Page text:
Originally posted on Wednesday, May 9, 2012
Came across this link in my Facebook news feed this morning: http://daringclarity.com/powerful-question
Go ahead, take a moment and click on it. Nothing but good. And deep. :-)
Wow. When I read it, I had.... nothing. Some vague grandiose ideas, but that was it.
At our UU church today, the 6th-graders had their coming-of-age ceremony and the graduating high school seniors had their "bridging ceremony" where they're formally welcomed to the adults in our church, and it began to hit me. In a couple of waves.
Listening to some of these kids talk about their school experiences vs their church experiences, I began letting my mind wander to a lot of the things that bother me about public schools...... so my mind alit on the idea of going back to homeschooling my kids, at least the Introvert but ideally both of them. And then, the second wave hit:
Why not school MORE kids who would benefit from a less rigid school structure, one that didn't limit them or force them where they weren't ready to go but taught them where they were and guided them along as they were ready? One that included the arts - Every. Single. Day! One with lots of time for physical activity, and trips, and parent involvement. One where kids get the help they need, where they have lots of relatively unstructured time to do what kids need to do, to work on fine-motor and social skills informally well before being asked to decode letters and count to 100, where they can spend time BEING CHILDREN, particularly in the early years. A place where children and families contributed to the school in whatever ways they could, from helping grow food in the garden to helping make and maintain classroom materials to simpler cleaning and maintenance, and even to the larger community. A place that was limitless and nurturing, where kids could excel beyond anyone's wildest dreams, that would take the damn standardized tests ONLY because they had to by State law (assuming it would be a public school and so available to everyone regardless of ability to fork out hefty tuition - privately-funded would be better!) - and then get back to the work of growth. A place where I could include kids from toddlerhood onward, younger if I could manage it, and go as far through the school years as possible, so that even at the earliest ages, when children are so impressionable, we could make perhaps the biggest difference - but then have the chance to MAINTAIN it! A place where kids weren't constrained by their chronological ages but could mingle with kids of different ages as their educational needs suggested. A place that could be a cornerstone of a community, that could fill a need not just for children but for everyone. A place with a spiritual - but DEFINITELY nondenominational - bent as well.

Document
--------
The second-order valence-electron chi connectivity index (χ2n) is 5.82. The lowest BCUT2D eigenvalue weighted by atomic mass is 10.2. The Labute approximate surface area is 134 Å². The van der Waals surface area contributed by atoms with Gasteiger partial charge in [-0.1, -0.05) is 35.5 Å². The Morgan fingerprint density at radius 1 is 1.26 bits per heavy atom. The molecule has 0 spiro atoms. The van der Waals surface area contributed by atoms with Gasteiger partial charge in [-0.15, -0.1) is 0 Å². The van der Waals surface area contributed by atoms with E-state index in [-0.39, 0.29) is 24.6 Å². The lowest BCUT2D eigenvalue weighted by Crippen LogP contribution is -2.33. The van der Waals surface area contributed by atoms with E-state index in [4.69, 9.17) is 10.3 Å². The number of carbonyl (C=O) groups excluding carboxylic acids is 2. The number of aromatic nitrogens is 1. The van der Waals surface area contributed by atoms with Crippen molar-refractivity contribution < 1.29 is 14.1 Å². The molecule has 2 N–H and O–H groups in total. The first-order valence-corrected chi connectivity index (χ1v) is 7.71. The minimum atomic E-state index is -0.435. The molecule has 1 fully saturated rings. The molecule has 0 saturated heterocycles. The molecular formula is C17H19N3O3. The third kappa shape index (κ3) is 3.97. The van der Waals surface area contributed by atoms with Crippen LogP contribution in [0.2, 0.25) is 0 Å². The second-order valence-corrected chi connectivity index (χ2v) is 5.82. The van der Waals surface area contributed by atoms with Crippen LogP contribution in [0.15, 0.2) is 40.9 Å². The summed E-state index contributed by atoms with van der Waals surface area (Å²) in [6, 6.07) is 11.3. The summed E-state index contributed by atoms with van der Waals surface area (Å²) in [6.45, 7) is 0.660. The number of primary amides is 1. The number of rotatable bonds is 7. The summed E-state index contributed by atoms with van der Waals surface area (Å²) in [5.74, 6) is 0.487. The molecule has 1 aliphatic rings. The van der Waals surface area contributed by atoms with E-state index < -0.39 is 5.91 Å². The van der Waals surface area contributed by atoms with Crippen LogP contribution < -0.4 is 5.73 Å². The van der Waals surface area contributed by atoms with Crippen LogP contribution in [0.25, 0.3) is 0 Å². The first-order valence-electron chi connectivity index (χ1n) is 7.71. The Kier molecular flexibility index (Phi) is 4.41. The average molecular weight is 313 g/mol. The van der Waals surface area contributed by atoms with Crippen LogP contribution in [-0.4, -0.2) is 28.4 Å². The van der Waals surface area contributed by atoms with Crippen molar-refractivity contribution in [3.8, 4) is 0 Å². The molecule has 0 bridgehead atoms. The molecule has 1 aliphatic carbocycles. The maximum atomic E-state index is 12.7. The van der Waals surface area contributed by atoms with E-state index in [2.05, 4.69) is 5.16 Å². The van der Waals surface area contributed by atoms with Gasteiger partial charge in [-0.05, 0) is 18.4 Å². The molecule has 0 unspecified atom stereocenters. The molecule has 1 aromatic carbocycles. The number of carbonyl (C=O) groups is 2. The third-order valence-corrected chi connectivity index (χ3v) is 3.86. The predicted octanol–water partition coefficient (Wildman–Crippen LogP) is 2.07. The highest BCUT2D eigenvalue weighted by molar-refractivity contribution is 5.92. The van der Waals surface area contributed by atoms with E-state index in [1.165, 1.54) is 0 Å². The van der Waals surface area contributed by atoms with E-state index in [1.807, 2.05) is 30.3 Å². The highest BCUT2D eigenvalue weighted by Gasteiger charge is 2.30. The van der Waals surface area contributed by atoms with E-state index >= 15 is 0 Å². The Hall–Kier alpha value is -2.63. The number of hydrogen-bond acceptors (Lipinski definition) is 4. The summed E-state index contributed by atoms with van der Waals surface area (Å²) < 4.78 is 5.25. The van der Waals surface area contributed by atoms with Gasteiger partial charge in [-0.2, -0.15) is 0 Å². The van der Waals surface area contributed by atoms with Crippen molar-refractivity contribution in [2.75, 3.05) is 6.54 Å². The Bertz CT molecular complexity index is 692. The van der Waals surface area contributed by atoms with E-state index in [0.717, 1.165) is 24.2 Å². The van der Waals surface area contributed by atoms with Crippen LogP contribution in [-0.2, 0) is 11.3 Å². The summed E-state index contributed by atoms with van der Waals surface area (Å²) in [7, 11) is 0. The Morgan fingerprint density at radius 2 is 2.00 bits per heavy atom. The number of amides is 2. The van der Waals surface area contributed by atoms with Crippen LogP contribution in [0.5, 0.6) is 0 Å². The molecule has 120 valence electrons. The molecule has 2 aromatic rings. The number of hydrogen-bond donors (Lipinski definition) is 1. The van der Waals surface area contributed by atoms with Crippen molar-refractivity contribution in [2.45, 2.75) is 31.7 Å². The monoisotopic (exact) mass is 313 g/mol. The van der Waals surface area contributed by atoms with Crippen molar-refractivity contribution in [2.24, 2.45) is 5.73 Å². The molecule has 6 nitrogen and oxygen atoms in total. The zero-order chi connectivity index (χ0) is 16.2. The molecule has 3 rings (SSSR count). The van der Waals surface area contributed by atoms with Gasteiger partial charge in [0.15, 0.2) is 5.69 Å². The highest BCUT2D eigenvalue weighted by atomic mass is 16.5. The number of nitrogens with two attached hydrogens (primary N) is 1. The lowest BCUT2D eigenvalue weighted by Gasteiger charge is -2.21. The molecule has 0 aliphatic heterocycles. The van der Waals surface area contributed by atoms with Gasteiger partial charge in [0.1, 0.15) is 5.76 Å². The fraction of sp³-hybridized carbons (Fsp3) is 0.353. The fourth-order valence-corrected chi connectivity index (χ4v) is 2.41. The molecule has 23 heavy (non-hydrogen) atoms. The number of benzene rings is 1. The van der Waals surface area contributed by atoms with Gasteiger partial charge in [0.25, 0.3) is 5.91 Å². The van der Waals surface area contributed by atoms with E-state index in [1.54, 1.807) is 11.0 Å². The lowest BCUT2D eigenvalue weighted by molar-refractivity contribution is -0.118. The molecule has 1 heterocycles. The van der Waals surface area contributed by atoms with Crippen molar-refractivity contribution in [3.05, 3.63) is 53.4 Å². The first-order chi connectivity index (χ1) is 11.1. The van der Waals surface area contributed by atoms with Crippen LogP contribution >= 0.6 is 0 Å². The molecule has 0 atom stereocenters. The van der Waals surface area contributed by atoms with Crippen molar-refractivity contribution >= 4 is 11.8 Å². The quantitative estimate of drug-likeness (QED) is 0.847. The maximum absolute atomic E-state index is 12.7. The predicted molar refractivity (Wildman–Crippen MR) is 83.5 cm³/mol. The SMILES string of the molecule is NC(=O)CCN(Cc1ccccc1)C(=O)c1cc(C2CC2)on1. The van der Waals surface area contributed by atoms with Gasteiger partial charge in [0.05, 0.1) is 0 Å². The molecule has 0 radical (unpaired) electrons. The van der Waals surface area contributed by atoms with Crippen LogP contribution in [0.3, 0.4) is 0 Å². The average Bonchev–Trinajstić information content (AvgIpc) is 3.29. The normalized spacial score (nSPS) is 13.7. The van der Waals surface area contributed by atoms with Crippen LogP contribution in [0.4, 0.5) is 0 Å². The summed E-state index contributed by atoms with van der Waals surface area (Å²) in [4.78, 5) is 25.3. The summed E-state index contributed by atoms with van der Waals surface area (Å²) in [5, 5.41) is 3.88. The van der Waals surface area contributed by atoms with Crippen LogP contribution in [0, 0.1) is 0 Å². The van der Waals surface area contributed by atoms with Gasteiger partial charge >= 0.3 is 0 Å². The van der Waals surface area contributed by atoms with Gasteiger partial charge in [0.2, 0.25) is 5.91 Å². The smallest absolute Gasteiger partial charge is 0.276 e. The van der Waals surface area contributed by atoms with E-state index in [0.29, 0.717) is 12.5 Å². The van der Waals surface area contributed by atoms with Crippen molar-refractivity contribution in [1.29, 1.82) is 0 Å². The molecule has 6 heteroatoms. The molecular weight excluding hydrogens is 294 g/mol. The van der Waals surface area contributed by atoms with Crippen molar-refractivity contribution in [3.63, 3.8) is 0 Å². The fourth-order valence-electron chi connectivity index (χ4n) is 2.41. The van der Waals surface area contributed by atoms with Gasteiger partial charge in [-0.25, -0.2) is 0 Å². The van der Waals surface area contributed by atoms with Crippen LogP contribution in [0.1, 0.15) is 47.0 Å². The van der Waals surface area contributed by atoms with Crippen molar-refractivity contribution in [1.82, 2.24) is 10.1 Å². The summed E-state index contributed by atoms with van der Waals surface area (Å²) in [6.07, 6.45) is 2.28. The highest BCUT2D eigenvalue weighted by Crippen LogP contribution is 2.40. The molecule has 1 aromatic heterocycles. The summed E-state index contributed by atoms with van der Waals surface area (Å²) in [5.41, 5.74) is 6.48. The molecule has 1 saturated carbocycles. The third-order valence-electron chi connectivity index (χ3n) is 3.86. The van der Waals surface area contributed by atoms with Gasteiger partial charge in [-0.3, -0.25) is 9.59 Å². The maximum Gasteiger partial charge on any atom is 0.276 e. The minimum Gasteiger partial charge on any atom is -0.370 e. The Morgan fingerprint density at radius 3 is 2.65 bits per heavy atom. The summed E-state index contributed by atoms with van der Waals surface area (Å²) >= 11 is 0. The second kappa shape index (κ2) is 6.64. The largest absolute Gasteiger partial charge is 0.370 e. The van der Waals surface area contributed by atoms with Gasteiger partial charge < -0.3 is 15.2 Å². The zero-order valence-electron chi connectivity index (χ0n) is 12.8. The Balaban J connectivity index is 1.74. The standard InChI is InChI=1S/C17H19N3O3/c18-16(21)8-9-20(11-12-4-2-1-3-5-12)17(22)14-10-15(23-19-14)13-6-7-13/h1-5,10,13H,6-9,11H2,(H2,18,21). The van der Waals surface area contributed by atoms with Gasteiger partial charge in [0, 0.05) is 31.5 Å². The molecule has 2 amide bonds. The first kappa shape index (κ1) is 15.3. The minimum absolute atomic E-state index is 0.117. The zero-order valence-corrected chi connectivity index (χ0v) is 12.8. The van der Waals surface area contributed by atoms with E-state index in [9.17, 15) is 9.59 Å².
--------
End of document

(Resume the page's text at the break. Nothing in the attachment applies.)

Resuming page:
And then I remembered that just before I went out on maternity leave a little over 10 [now 11-1/2] years ago, I asked my county for a form to apply for a charter school for my dream school, which would be arts-based. They didn't send me the form till after my baby came, and I was a new mother and overwhelmed with the depression and the reflux and the sensory and special-needs issues, and by the time those went away, the dream had been all but buried..... but when it came to the surface this Sunday morning during the ceremony at our UU church, I had to keep from drawing a breath so sharp it would have been audible across the sanctuary.
I wonder if I even kept that form? I know more or less where it would be: in the music studio where my dream's newest incarnation is taking shape already, teaching private music lessons and making plans to go hunting for grants to teach music in early childhood settings.
So looking at my vision up there, it's both wildly specific and very vague all at the same time. Lots of stuff I want to accomplish, but short on details. I wanted to dig deeper, work out what I knew and could already quantify and identify the stuff I'm still clueless about. And I wanted to get it down in writing, on e-paper, if you will, as a public starting place instead of just a pipe dream. Remember, the whole point of the exercise isn't "I want to do this but...." and list reasons why I can't; it's what I'd do if I knew I COULD NOT fail, so I figure I may as well throw it ALL in there. *grin*
Toddlers: Toddlers will PLAY. They will EXPLORE. They will have tons of materials available to them for primarily unstructured play. Large-motor, small-motor, sit-still and run-around. Sensory input galore. Music to listen to and musical things to make sounds on, and songs sung and dances danced whenever appropriate. Art and craft materials for self-directed and teacher-guided projects. Opportunities to get dirty on a regular basis. (mental note: include laundry room along with sand and water tables. LOL)
Preschoolers/Primary (up to Age 6, really): strongly Montessori-based. Kids this age are ready, in varying stages and ages, for more structured sit-still work, refinement of fine-motor skills throughout this time period. Working on getting children to become more and more self-directed as developing maturity allows. Still plenty of music and art and maybe some more formal physical education, but still plenty of time during the day for unstructured physical activity. I'd love to include foreign language in some way, but not sure how practical it would be to include it as immersion is really the way to go at this age; setting that aside for now for further investigation. :-) This is also a wonderful age to practice basic etiquette; one thing I saw my first day as a Montessori parent was the teachers greeting students with handshakes, and while it almost seems funny and stilted and overly formal to us as adults, I started doing it myself and I love how even the smallest children now come to me at school and thrust out their hands to get their "handshake hello." There is practice in the social pleasantries that then become second nature after a surprisingly short time; I've been encouraged by the changes I've seen in my Head Start long-term substitute assignment even though I'm only in my third week there. :-)